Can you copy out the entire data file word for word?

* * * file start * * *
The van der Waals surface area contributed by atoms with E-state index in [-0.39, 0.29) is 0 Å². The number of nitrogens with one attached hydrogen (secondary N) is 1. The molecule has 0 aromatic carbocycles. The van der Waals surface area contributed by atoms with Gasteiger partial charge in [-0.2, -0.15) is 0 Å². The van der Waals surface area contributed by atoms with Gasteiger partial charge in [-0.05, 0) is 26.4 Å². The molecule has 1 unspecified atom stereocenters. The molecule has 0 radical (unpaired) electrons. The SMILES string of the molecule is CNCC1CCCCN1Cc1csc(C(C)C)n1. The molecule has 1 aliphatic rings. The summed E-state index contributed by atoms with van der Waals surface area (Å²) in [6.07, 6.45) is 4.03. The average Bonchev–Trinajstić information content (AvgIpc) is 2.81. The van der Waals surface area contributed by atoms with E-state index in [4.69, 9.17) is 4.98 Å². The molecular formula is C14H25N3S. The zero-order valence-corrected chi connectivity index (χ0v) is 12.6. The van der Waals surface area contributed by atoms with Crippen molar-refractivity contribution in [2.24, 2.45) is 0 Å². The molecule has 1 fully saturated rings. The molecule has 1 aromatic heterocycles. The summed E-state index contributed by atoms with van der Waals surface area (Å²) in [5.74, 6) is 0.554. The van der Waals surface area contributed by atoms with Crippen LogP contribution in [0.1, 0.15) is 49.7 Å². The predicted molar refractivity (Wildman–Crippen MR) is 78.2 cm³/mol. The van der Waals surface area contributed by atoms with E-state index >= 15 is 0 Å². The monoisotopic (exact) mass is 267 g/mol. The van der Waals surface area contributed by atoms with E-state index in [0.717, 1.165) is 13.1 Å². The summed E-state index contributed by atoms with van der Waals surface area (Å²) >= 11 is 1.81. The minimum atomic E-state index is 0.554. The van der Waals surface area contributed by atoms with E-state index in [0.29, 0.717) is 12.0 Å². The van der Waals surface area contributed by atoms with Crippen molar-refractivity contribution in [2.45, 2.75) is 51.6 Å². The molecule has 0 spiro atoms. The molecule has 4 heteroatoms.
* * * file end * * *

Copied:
The van der Waals surface area contributed by atoms with E-state index in [-0.39, 0.29) is 0 Å². The number of nitrogens with one attached hydrogen (secondary N) is 1. The molecule has 0 aromatic carbocycles. The van der Waals surface area contributed by atoms with Gasteiger partial charge in [-0.2, -0.15) is 0 Å². The van der Waals surface area contributed by atoms with Gasteiger partial charge in [-0.05, 0) is 26.4 Å². The molecule has 1 unspecified atom stereocenters. The molecule has 0 radical (unpaired) electrons. The SMILES string of the molecule is CNCC1CCCCN1Cc1csc(C(C)C)n1. The molecule has 1 aliphatic rings. The summed E-state index contributed by atoms with van der Waals surface area (Å²) in [6.07, 6.45) is 4.03. The average Bonchev–Trinajstić information content (AvgIpc) is 2.81. The van der Waals surface area contributed by atoms with E-state index in [4.69, 9.17) is 4.98 Å². The molecular formula is C14H25N3S. The zero-order valence-corrected chi connectivity index (χ0v) is 12.6. The van der Waals surface area contributed by atoms with Crippen molar-refractivity contribution in [2.24, 2.45) is 0 Å². The molecule has 1 fully saturated rings. The molecule has 1 aromatic heterocycles. The summed E-state index contributed by atoms with van der Waals surface area (Å²) in [5.74, 6) is 0.554. The van der Waals surface area contributed by atoms with Crippen LogP contribution in [0.1, 0.15) is 49.7 Å². The predicted molar refractivity (Wildman–Crippen MR) is 78.2 cm³/mol. The van der Waals surface area contributed by atoms with E-state index >= 15 is 0 Å². The monoisotopic (exact) mass is 267 g/mol. The van der Waals surface area contributed by atoms with E-state index in [0.717, 1.165) is 13.1 Å². The summed E-state index contributed by atoms with van der Waals surface area (Å²) >= 11 is 1.81. The minimum atomic E-state index is 0.554. The van der Waals surface area contributed by atoms with E-state index in [0.29, 0.717) is 12.0 Å². The van der Waals surface area contributed by atoms with Crippen molar-refractivity contribution in [2.45, 2.75) is 51.6 Å². The molecule has 0 spiro atoms. The molecule has 4 heteroatoms.